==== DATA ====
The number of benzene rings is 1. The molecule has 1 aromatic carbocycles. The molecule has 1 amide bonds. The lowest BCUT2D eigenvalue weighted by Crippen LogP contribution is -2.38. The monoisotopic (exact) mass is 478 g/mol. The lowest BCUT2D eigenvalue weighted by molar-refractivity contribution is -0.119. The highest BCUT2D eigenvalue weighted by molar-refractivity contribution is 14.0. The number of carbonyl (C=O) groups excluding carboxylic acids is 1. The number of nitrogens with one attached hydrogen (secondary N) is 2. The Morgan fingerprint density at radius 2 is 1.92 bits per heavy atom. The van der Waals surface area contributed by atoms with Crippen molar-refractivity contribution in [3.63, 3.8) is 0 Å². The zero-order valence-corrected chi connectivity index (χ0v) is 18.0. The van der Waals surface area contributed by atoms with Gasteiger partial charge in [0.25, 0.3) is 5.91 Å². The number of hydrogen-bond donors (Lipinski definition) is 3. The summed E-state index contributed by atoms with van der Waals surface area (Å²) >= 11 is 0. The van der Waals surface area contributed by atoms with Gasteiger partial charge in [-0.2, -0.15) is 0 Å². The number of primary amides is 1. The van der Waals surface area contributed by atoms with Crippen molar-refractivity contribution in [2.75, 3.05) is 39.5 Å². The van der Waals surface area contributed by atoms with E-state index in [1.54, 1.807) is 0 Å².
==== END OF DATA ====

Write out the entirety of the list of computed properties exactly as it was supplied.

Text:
The number of benzene rings is 1. The molecule has 1 aromatic carbocycles. The molecule has 1 amide bonds. The lowest BCUT2D eigenvalue weighted by Crippen LogP contribution is -2.38. The monoisotopic (exact) mass is 478 g/mol. The lowest BCUT2D eigenvalue weighted by molar-refractivity contribution is -0.119. The highest BCUT2D eigenvalue weighted by molar-refractivity contribution is 14.0. The number of carbonyl (C=O) groups excluding carboxylic acids is 1. The number of nitrogens with one attached hydrogen (secondary N) is 2. The Morgan fingerprint density at radius 2 is 1.92 bits per heavy atom. The van der Waals surface area contributed by atoms with Crippen molar-refractivity contribution in [3.63, 3.8) is 0 Å². The zero-order valence-corrected chi connectivity index (χ0v) is 18.0. The van der Waals surface area contributed by atoms with Gasteiger partial charge in [0.25, 0.3) is 5.91 Å². The number of hydrogen-bond donors (Lipinski definition) is 3. The summed E-state index contributed by atoms with van der Waals surface area (Å²) >= 11 is 0. The van der Waals surface area contributed by atoms with Gasteiger partial charge in [-0.2, -0.15) is 0 Å². The number of primary amides is 1. The van der Waals surface area contributed by atoms with Crippen molar-refractivity contribution in [2.75, 3.05) is 39.5 Å². The van der Waals surface area contributed by atoms with E-state index in [1.54, 1.807) is 0 Å².